May 4, 2017 - JOINT BASE PEARL HARBOR-HICKAM, Hawaii - Pearl Harbor Naval Shipyard and Intermediate Maintenance Facility (PHNSY & IMF) recently earned re-certification of its Voluntary Protection Program's (VPP) Star status from the Occupational Safety and Health Administration (OSHA) demonstrating that workforce safety continues to be a top priority at the shipyard.

VCNO visits Pearl Harbor Naval Shipyard & IMF
Dec. 20, 2016 - The Vice Chief of Naval Operations, Adm Bill Moran, visited Pearl Harbor Naval Shipyard and Intermediate Maintenance Facility (PHNSY & IMF) on Dec. 15. The visit to the shipyard was part of a multi-day/multi-nation visit to the Pacific area of operations to examine various facets of the fleet, to include readiness and the escalation of work at PHNSY & IMF.

Pearl Harbor Naval Shipyard helps remember USS Oklahoma
PEARL HARBOR, Hi. (Dec. 7, 2016) Seaman Rachel Johnson listens as former USS Maryland (BB-37) crew member and Pearl Harbor survivor Peter Nichols, share memories during the Dec. 7 USS Oklahoma Memorial Ceremony on Ford Island.  Seaman Johnson, assigned to Pearl Harbor Naval Shipyard & Intermediate Maintenance Facility (PHNSY & IMF) was part of a detail which displayed photos tracking the salvage of USS Oklahoma following the attacks of Dec. 7, 1941.
Dec. 9, 2016 - JOINT BASE PEARL HARBOR-HICKAM, Hawaii – The legacies of Pearl Harbor Naval Shipyard and Intermediate Maintenance Facility (PHNSY & IMF) and the battleship USS Oklahoma became linked on December 7, 1941, as shipyard workers were among the first responders to come to the aid of the stricken ship shortly after the onset of the attack on Pearl Harbor.


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A Message from VADM Moore, commander of Naval Sea Systems Command (NAVSEA), highlights the success, accomplishment, and contribution Pearl Harbor Naval Shipyard provided to end WWII. It was recognized that Pearl Harbor Naval Shipyard continues to stay committed to three characteristics that represent everything we do; coordination, competency, and professionalism. "On Wednesday [June 6, 2018] I had the honor of attending a Midway Day celebration over on Capitol Hill where we had four surviving members of Midway. Think about that! The first photo was taken with a gentleman who served on USS NAUTILIS, not the nuclear powered one. He did 14 combat patrols and had some fascinating stories about what it was like to have depth charges dropped on you. The second photo is of two gentleman who served on USS ENTERPRISE (CV-6)...note we are getting ready to sign a contract for USS ENTERPRISE (CVN-80)...and USS YORKTOWN (CV-5) - by the way he's wearing a YORKTOWN (CV-10) cap which was the second YORKTOWN after CV-5 was sunk at MIDWAY . The gentleman on ENTERPRISE told stories of being chased down the passageway by Bull Halsey. All the gentleman were in their 90's and were sharp as a tack. It was a true honor to be around them. It's important to remember our Naval Heritage because it provides context and focus to what we do here each and every day. The Battle of Midway occurred between 4-7 June 1942 some 76 years ago and is arguably the most important battle in our Navy's history. Strategists and scholars consider the engagement around Midway Island the singular engagement of World War II in the Pacific - sinking four Japanese aircraft carriers, one heavy cruiser, and destroying 248 aircraft. Barely six months after the surprise attack on Pearl Harbor, Adm. Chester Nimitz's intel team learned of another attack, this time on the island of Midway - named due to its location roughly mid-way between North America and Asia. Adm. Nimitz saw this as an opportunity to surprise the Japanese Fleet and turn the tide in the Pacific. To win, we needed every available flattop in the Pacific Ocean to be manned and ready for combat operations. However, our aircraft carriers had sustained significant damage during the Battle of Coral Sea. USS YORKTOWN (CV 5) in particular was in bad shape, needing an estimated 90 days to repair. Adm. Nimitz gave Pearl Harbor Naval Shipyard 72 HOURS to get YORKTOWN underway. Faced with a seemingly impossible task, more than 1,400 Pearl Harbor NSY (PHNSY & IMF) workers swarmed YORKTOWN, executed the most critical repairs and returned it to the fight. This past Friday, PEO Carriers hosted its annual Battle of Midway commemoration and had retired Navy Captain Jack Crawford speak. Captain Crawford reported aboard YORKTOWN the day before setting sail to meet the Imperial Japanese Fleet at Midway and he was asked how the shipyard was able to get the carrier back to sea. He said three words, coordination, competency, and professionalism. These same characteristics required today in everything we do." VADM Thomas J. Moore Naval Sea Systems Command, SEA 00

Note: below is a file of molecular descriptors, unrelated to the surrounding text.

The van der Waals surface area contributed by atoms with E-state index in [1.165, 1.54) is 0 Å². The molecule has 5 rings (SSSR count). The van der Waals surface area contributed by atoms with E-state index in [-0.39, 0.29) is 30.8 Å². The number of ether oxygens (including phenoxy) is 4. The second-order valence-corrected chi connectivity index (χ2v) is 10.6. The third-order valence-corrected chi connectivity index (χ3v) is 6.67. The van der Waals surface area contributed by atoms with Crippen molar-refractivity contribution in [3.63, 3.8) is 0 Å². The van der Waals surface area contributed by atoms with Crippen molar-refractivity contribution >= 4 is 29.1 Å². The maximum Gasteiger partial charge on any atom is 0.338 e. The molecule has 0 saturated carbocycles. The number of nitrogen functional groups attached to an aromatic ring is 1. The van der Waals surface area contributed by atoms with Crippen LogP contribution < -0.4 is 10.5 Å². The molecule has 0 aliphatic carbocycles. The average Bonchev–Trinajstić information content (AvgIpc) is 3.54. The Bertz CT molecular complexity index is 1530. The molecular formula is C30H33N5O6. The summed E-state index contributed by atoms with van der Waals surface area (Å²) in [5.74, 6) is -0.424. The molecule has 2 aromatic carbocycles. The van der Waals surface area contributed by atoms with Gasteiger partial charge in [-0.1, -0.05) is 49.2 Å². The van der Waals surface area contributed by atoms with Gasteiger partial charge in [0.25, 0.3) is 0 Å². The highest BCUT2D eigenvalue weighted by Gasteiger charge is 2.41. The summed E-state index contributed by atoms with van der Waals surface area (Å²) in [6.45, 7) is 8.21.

During the month of June, the Department of Defense recognizes lesbian, gay, bisexual and transgender Service Members and civilians for their dedicated service to both the DOD mission and to our nation. Pride Month is an occasion that brings the LGBT community together with their family, friends, and allies to take pride in themselves and their many achievements. #LGBTPrideMonth